The first time I left Ghana, it was to come to LSE

Dr Lewis Abedi Asante looks back on his LSE journey

Everywhere I go, when I introduce myself as an LSE graduate people see me differently.

Lewis Abedi Asante

Lewis Abedi takes a selfie while in a forest
Lewis Abedi Asante (MSc Urbanisation and Development 2011)

Dr Lewis Abedi Asante reflects on how funding for his LSE master’s set him on a path to a PhD, and his work to make society a better place.

“My work on urban governance in Ghana focuses on its huge open-air markets, where most people still buy their food. Crumbling colonial-era structures and public health concerns have made regenerating them a priority, but citizens often resist redevelopment by local authorities because the process is rarely consultative. I am working to change this.

Redevelopment affects stakeholders often in ways that the government does not anticipate; for example, women trying to earn their economic independence as market traders. When a market is being redeveloped, many traders can lose not only their wages but their capital. So anything that affects the market can affect women, their families, and by extension, our society.

Involved citizenry, awareness of rising inequality, and how the poor struggle to meet their livelihood needs, are some of the concepts I learnt at LSE that I’m passing on to the younger generation through my lecturing role at the Kumasi Technical University in Ghana. My students are intelligent, curious and ambitious, and I hope through my teaching to support their dreams to succeed, and to make our society a better place.

Kumasi market in Ghana showing colourful stalls and umbrellas with lots of people wandering around.
The Kumasi Kejetia Market is the largest in West Africa

Development at LSE

As a student, the first time I left Ghana was to come to LSE, and that was entirely because of the scholarship funding. It was an enormous help. If not for this, I could not have imagined being able to pay for fees, which were £14,000 at the time; not to talk about my accommodation and my sustenance in London.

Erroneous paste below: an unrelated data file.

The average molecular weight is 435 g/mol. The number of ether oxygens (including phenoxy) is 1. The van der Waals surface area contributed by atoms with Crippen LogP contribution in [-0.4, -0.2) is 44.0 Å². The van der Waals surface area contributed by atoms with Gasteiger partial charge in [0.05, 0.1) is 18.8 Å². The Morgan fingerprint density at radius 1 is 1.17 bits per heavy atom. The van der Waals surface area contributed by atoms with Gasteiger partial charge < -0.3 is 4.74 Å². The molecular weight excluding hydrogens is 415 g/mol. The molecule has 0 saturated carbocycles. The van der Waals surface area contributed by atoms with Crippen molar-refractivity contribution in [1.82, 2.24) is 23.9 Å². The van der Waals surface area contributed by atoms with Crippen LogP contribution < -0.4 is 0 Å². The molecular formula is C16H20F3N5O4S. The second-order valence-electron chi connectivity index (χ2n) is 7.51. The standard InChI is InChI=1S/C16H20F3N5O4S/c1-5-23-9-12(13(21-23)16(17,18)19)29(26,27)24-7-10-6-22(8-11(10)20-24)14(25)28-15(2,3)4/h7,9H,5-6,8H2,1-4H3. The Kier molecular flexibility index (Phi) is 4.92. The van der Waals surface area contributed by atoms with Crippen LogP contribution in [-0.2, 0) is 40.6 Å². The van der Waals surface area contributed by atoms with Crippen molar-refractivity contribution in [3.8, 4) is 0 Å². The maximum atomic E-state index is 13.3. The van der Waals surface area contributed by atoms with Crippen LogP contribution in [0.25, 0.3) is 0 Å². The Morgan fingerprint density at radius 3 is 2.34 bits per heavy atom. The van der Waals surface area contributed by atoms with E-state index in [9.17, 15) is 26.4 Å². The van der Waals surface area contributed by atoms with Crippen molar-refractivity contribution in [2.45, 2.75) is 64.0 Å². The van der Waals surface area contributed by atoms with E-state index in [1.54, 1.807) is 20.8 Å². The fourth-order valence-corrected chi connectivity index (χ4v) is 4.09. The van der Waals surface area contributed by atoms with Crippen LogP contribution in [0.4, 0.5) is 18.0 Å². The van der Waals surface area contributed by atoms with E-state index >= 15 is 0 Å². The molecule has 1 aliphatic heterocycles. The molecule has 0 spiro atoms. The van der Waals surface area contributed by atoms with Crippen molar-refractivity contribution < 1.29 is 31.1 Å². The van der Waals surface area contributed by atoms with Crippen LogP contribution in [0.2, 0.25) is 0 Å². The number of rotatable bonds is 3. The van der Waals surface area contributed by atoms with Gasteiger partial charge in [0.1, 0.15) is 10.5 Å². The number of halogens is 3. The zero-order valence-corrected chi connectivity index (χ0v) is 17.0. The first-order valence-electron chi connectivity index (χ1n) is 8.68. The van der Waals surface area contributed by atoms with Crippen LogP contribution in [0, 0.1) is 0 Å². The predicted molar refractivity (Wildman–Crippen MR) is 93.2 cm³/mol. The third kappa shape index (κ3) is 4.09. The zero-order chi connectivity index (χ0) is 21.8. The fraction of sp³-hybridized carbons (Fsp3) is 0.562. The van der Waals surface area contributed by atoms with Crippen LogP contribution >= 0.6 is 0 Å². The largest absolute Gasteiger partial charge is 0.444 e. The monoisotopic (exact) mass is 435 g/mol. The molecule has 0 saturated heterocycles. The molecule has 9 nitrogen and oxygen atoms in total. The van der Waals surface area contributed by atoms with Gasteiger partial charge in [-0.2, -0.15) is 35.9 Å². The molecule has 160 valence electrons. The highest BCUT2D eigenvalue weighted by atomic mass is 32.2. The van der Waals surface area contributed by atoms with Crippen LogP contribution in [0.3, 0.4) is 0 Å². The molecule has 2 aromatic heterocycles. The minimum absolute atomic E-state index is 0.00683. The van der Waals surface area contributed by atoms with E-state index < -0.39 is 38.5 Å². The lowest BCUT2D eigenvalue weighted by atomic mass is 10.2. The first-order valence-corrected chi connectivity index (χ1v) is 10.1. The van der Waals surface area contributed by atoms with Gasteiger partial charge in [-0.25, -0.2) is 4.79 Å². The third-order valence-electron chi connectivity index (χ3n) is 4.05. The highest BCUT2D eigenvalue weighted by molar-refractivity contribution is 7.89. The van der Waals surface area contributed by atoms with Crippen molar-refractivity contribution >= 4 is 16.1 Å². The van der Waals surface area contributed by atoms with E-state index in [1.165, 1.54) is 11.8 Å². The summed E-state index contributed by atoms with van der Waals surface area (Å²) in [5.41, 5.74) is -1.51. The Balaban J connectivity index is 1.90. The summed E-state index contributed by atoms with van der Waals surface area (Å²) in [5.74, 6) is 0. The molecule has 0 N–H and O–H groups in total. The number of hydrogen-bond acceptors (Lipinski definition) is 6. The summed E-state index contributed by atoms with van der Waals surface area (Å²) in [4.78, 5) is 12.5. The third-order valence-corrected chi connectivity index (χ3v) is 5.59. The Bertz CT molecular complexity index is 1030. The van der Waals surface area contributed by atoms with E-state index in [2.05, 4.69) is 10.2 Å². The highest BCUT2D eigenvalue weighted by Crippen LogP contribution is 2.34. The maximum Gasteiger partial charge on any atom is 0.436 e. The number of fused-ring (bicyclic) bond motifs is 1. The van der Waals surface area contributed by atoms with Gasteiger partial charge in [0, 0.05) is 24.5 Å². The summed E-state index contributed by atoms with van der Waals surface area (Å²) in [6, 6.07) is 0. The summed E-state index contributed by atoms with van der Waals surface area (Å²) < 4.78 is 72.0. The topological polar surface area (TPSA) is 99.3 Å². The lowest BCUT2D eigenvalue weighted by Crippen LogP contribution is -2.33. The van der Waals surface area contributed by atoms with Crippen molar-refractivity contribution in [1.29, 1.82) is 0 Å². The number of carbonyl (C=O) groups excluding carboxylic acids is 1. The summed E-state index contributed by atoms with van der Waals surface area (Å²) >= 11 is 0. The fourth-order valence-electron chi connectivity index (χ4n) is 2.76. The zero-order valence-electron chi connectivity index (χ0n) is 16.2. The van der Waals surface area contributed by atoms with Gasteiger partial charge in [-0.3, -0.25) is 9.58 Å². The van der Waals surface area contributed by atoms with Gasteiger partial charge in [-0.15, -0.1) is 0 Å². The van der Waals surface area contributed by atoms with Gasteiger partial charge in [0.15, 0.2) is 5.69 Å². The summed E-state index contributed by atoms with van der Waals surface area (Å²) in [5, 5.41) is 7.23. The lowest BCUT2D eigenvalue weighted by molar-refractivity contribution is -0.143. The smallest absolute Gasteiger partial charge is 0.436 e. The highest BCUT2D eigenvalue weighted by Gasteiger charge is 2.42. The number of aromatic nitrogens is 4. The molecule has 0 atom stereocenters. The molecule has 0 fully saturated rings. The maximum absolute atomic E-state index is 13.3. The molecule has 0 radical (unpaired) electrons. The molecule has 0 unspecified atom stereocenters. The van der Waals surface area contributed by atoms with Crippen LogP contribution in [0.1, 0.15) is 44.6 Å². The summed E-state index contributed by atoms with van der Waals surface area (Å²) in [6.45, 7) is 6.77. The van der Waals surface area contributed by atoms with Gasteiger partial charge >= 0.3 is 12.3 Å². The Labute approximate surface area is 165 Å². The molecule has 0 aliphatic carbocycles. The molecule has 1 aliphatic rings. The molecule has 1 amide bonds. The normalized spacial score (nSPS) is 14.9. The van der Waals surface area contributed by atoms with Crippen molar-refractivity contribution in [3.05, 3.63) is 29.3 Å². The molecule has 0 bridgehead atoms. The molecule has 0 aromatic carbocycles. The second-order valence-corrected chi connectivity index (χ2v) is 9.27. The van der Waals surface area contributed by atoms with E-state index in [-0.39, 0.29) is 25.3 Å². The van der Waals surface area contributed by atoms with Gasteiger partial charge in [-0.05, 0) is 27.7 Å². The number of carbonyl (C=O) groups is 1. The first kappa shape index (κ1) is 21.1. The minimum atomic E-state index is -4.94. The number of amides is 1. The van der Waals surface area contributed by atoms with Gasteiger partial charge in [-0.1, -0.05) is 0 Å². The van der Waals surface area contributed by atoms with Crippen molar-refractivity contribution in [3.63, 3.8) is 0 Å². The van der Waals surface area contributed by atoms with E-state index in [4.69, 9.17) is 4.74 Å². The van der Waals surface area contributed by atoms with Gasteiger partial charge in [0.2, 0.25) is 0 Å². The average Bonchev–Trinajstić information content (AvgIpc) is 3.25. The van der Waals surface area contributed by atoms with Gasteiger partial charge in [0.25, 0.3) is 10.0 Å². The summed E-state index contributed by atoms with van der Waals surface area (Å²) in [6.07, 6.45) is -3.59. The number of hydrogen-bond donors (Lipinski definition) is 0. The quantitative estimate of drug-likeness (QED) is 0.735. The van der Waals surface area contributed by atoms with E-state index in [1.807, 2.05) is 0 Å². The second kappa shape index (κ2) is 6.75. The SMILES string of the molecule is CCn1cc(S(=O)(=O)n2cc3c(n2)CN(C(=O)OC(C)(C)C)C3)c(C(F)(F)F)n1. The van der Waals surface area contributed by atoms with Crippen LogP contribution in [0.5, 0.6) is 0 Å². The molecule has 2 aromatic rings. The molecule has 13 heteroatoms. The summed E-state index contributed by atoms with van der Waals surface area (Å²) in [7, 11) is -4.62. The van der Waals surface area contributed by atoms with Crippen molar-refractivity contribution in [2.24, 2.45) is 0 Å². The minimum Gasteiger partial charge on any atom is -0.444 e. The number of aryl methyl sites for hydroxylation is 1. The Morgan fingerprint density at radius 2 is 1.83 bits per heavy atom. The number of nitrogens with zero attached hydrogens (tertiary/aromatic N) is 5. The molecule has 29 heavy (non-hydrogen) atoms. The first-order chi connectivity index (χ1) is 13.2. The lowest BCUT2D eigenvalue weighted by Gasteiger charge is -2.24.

At LSE, I learnt about development concepts at a deeper level than I had encountered before. While I was really lost at first, because so many things felt new, I soon adjusted. And, more than the education, being at LSE exposed me to the outside world. I met many people from diverse backgrounds; my colleagues and friends at the time were from India, France, Germany and many other places. I gained confidence from my time at LSE, and a few years after I returned to Ghana, I decided to build on my master’s with a PhD at the Humboldt Universitat zu Berlin in Germany.

lewis abedi grad 4 3
Lewis in his robes on graduation day

Striving for excellence

Everywhere I go, when I introduce myself as an LSE graduate people see me differently. I am not only representing my own abilities and qualifications, but also carrying the excellence and prestige of our School.

I would say this to our current LSE students and graduates – we are representing our School and will always be a part of the LSE community, so we should always strive for excellence, and mustn’t take anything for granted. And everywhere we go, whatever we do, contribute to whatever community you find yourself a part of.”

Dr Lewis Abedi Asante, MSc Urbanisation and Development, 2011



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